Breakfast at Tiffany’s: how Hollywood retold a gritty story

Published in BBC Culture on May 9, 2016

The little black dress. The pearls; the oversized sunglasses and the absurdly long cigarette holder. Breakfast at Tiffany’s – the 1961 film based on Truman Capote’s 1958 novella – has become more famous for its visual shorthands, its signifiers of New York chic and fashionable femininity, than its actual story or characters.

We think we know Holly Golightly – but really, we know Audrey Hepburn, tripping elegantly through the streets of the city in her LBD or Burberry mac, two items that are near-clichés, so often are they trotted out as timeless fashion classics. It’s the face that launched a thousand prints, with posters of the movie adorning vintage-loving women’s walls the world over, a symbol for a bygone era of glamour. It’s a weirdly reanimated Hepburn who flogs Galaxy chocolate bars in an advert, soundtracked by Moon River, Henry Mancini’s hit song for the film.

And when people further reinvent Breakfast at Tiffany’s – which keeps happening on stage – it’s her shoes young starlets are required to fill. ‘But how do they live up to Audrey Hepburn?’ is the question asked in hushed tones, not whether they suit the character.

Ms Golightly of the book and Ms Golightly of the film are in fact rather different, but both sparkle like a Tiffany diamond. She is a beguiling character: a seductive but kooky society girl, maddeningly flitting and flirtatious. She’s an unknowable, untameable ‘wild thing’, who fled to New York from a troubled hillbilly upbringing in Texas in order to reinvent herself.

Still, for all the cocktail-drinking and party-giving, she’s prone to suffering bouts of crippling fear – her famous “mean reds” – and can only afford her seemingly-glamorous life by surrounding herself with “rats”, no-good men whose powder-room tips she enthusiastically pockets. She’s described as a phony – but a “real phony”, because she really believes her own fairy-story gloss on life.


Difficult second act

The latest production to have a crack at staging this mercurial creature is currently touring the UK; written by Tony-winning American playwright Richard Greenberg. Following more closely the plot of the book than the film, the play arrives in London’s West End in June. Pixie Lott plays Holly Golightly – not a terrible bit of casting. Holly is the proto It Girl: a not-quite-actress who achieves notoriety by going out and about rather than really doing anything; Lott is a fading pop star turned reality TV contestant turned actress, a tabloid staple and general face-about-town. You could say there are parallels.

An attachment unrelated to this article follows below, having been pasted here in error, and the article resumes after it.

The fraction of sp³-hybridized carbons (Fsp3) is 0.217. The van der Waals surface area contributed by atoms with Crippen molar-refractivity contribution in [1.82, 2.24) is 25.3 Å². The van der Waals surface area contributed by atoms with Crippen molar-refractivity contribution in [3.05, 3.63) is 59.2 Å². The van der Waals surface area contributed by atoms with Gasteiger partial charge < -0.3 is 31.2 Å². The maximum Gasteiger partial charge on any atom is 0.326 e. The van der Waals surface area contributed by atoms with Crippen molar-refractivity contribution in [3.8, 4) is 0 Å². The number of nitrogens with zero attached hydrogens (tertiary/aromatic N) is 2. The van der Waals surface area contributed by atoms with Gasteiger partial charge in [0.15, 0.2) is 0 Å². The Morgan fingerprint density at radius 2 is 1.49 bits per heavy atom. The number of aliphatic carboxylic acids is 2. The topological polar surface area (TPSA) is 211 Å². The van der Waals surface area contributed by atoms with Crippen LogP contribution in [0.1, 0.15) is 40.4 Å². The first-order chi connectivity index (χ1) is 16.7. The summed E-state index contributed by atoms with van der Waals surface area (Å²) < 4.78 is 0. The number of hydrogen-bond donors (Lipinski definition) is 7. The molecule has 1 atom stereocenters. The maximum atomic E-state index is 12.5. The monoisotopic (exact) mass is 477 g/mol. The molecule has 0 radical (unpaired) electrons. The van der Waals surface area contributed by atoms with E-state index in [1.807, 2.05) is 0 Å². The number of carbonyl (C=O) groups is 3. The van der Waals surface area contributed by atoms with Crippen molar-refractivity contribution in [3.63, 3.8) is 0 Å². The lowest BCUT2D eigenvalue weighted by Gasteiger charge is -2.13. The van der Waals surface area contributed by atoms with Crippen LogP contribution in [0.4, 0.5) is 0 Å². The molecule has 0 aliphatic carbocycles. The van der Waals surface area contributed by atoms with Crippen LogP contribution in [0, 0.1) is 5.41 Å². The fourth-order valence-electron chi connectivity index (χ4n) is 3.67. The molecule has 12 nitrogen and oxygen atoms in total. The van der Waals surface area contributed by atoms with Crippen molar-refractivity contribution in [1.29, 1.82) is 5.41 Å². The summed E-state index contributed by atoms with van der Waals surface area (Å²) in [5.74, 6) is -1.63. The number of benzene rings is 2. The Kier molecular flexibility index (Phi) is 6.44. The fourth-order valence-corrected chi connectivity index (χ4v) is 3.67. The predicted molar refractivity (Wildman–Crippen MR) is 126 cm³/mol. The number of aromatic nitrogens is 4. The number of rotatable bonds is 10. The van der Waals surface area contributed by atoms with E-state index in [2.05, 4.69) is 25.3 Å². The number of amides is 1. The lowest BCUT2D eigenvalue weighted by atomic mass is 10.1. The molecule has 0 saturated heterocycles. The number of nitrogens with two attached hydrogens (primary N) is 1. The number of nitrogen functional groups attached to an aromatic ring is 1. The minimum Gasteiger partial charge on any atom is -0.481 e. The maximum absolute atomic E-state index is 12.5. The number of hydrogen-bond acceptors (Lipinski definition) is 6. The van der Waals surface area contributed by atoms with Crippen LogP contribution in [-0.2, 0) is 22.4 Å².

Lott is making her stage debut with Breakfast at Tiffany’s, so who knows if she can act? Ordinarily, you’d worry for a young star stepping straight into a much-beloved, genuinely iconic role – but somehow, with Holly Golightly, it’s considered just fine. When a girl is best known for how she looks in a little black number and chignon, any attractive young star can play her, right? That’s surely why this tour, despite actually featuring three actresses playing the character – the others being the lesser-known Emily Atack and Georgia May Foote – is very much publicised as ‘Pixie Lott in Breakfast at Tiffany’s’, a double till-ringer of classic movie and contemporary celebrity.

But if that sounds like a copper-bottomed sell – well, don’t bet on it. When the play opened on Broadway in 2013, it starred Emilia Clarke, another stage debut for an actress keen to reshape her reputation, synonymous as she is with the icy-blonde Daenerys in Game of Thrones. But the show closed quickly, after lukewarm reviews, with complaints it was too downbeat and Clarke lacking the enigmatic insouciance of this most charming creation. Holly, it turns out, is a tougher part than she seems, despite how easy Hepburn made it look.

The director, Sean Mathias, had also had a crack at another, different stage version in the West End in 2009, with Anna Friel, who reportedly made a more winning Golightly, but still couldn’t quite make the show work. Critics were divided, and Breakfast at Tiffany’s failed to become a classic in a third medium. Still, those were glittering successes compared to the ill-fated 1966 musical version – a famous flop, which producer David Merrick shut after a mere four nights, describing it as an “excruciating bore”.